Prime Minister Hun Sen boasted on Sunday of having almost 5 million “likes” on his Facebook page and 68,000 “likes” on a photo of him by the Mekong River, before endorsing U.S. Republican presidential candidate Donald Trump’s remarks that it was a mistake to topple the late Iraqi President Saddam Hussein.
At an awards ceremony at his office building for the “I Am a Role Model” youth leadership program, Mr. Hun Sen delivered a quick lesson on the ins and outs of being a Facebook star.
“I just want to teach technology for a little bit. What is a post ‘like’? What is a page ‘like’?” Mr. Hun Sen asked, before explaining that users get “likes” for their pages as well as for each post they make.
“Every day you do posts, and sometimes you get 2,000 [likes] and sometimes you get 1,000,” he said.
“Recently, I playfully posted a photo…wearing a shirt. I had gone to sit at a place from before the 1970 coup—that place was along the Mekong River in Kratie—to remember memories of being single.”
“There were 68,000 [likes]. You look at my post ‘likes.’ My post ‘likes’ are many, like this. That’s why the total page ‘likes’ are many too,” he said, scoffing at suggestions that he had purchased “likes” from so-called click farms abroad, mainly in India. “Where did I buy them? Where is this place to buy them?”
In May 2013, opposition leader Sam Rainsy boasted of having more “likes” on his page than Mr. Hun Sen, prompting the premier to send a message to “all teenagers who participate in these Facebook forums” claiming that he had no official account on the site.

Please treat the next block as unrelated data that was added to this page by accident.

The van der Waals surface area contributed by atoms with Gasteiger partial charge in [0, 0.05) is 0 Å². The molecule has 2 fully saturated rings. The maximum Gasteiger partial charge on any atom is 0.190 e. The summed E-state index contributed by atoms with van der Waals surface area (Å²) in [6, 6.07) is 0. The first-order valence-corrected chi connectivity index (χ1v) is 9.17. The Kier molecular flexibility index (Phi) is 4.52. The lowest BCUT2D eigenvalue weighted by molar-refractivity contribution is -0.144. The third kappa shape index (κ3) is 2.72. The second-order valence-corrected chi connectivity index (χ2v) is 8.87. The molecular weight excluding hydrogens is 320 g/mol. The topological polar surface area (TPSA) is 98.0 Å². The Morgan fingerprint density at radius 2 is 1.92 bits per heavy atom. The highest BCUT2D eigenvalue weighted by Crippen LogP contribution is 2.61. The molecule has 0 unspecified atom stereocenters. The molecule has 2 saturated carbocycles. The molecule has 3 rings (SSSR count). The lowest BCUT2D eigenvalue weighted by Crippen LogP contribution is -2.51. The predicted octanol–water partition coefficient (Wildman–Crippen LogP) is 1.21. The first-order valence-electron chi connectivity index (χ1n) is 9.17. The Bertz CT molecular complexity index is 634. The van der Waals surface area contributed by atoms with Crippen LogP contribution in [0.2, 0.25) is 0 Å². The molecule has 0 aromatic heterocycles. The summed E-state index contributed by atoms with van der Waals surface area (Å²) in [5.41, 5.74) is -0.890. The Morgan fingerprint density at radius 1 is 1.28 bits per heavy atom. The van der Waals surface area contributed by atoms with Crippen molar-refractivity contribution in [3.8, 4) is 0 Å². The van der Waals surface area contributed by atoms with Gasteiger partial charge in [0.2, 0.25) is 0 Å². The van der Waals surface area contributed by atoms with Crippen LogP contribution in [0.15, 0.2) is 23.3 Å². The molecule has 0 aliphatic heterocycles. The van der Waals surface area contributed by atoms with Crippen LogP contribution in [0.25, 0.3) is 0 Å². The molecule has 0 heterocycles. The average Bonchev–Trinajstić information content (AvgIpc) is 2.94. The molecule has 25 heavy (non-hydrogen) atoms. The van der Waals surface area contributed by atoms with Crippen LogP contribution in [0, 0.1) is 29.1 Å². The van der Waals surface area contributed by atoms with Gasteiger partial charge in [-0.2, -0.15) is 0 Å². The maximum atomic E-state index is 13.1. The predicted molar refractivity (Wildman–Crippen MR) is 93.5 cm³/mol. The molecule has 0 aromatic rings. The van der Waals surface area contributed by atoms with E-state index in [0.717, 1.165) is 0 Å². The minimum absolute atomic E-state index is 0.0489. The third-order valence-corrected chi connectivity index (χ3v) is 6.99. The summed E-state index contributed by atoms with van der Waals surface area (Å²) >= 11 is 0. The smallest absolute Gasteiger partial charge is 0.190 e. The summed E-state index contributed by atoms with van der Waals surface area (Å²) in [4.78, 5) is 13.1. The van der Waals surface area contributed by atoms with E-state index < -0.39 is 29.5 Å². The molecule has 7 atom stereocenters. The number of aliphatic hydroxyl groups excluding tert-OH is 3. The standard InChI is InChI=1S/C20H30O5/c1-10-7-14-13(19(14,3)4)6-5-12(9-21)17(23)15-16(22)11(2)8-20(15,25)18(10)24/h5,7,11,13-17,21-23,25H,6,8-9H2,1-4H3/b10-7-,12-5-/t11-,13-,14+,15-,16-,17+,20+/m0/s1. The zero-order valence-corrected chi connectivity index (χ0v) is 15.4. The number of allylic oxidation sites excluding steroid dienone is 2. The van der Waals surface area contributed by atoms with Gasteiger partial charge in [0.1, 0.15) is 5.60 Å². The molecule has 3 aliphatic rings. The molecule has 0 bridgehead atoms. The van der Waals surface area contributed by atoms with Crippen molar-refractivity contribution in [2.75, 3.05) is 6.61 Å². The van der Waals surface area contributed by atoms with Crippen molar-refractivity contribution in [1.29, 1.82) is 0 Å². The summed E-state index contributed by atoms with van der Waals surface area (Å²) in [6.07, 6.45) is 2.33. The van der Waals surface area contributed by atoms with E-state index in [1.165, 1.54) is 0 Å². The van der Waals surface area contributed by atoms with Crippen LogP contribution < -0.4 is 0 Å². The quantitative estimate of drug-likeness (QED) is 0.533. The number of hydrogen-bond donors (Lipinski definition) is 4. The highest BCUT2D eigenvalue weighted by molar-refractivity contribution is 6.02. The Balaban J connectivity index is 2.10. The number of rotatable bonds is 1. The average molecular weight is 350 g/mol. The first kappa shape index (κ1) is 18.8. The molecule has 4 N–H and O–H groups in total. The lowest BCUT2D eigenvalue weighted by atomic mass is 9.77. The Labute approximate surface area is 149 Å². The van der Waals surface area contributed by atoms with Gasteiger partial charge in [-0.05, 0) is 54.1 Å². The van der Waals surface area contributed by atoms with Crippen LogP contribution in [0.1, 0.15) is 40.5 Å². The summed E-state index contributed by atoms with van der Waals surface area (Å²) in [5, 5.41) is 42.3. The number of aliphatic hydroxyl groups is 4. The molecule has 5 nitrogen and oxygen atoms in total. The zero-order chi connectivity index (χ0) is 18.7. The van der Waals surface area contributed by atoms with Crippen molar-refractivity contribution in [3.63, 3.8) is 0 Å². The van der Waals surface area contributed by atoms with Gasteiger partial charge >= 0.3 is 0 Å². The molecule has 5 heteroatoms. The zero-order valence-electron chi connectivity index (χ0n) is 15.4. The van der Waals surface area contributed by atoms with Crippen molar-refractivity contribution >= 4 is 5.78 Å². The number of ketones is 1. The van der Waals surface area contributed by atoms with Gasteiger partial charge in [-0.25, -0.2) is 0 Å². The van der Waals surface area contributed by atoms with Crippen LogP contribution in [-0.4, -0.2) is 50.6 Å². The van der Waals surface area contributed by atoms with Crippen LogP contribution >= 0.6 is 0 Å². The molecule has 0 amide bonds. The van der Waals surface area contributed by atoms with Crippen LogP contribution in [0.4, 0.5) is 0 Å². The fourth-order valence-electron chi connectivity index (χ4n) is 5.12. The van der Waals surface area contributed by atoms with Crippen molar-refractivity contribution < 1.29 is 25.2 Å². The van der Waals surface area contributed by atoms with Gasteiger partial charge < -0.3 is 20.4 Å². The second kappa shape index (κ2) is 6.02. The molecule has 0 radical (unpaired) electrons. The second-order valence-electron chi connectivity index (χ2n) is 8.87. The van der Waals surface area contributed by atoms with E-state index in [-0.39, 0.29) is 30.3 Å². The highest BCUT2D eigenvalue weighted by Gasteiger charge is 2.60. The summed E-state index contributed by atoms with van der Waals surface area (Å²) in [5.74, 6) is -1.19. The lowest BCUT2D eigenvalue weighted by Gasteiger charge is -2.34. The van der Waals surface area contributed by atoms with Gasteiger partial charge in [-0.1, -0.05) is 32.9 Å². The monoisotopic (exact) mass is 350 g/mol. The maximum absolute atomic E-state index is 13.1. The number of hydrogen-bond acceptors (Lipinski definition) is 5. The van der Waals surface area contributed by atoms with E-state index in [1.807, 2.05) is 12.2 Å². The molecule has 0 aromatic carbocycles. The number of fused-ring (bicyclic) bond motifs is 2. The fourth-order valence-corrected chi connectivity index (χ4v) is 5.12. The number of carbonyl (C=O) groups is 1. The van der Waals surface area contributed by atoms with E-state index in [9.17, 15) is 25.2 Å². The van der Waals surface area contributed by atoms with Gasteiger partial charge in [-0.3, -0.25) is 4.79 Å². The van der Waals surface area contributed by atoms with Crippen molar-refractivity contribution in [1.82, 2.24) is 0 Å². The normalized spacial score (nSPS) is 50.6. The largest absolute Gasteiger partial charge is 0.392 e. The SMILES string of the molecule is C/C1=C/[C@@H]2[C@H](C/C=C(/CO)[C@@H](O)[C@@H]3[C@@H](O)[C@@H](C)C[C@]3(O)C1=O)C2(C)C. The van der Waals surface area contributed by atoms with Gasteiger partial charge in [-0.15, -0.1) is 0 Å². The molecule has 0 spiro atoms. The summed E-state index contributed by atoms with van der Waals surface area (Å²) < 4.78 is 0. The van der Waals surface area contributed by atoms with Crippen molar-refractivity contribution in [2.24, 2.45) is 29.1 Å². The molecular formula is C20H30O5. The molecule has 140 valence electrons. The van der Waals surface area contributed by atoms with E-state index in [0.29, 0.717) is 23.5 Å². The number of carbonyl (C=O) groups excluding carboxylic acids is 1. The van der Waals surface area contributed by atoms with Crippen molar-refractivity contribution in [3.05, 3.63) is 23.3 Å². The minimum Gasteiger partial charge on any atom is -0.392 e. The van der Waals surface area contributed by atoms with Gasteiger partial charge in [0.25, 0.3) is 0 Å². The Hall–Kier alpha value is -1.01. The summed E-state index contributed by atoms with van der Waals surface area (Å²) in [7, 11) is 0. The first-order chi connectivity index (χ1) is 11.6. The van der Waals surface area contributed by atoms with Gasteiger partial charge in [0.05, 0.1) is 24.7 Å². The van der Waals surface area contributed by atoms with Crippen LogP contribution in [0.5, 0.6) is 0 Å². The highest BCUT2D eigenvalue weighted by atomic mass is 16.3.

Yet when his page reached 1 million “likes” in September, Mr. Hun Sen announced it was, in fact, his page and began actively using it to reach out to citizens and compete with Mr. Rainsy for social media dominance.
“As of today, that person loses by 2 million ‘likes’ to me,” Mr. Hun Sen said. “I’ve played my page for less than a year, but I have 4.88 million [likes], and with just more than 100,000 more it would reach 5 million.”
“There are more than 15 million post ‘likes’ for me. And how much do you actually have?” he asked.
Changing tack, the prime minister then called on countries such as the U.S. not to interfere in the politics of smaller nations or remove strongman leaders, saying it inevitably led to war and destruction.
“Please look at the Middle East after there was foreign interference that created color revolutions—especially in Libya, Syria, Egypt and Iraq, by toppling Saddam Hussein, who was toppled by the U.S.” Mr. Hun Sen said.
“This is the result of doing politics wrong, and the one who was wrong is the U.S. And now even Donald Trump, who is the candidate for the Republican Party, has also come out to claim that it was a mistake to topple Saddam Hussein by killing him,” he said.
“Following that, has Iraq had peace? No. And now some places are being occupied by ISIS,” he added, referring to the Islamic State militant group.
© 2016, All rights reserved.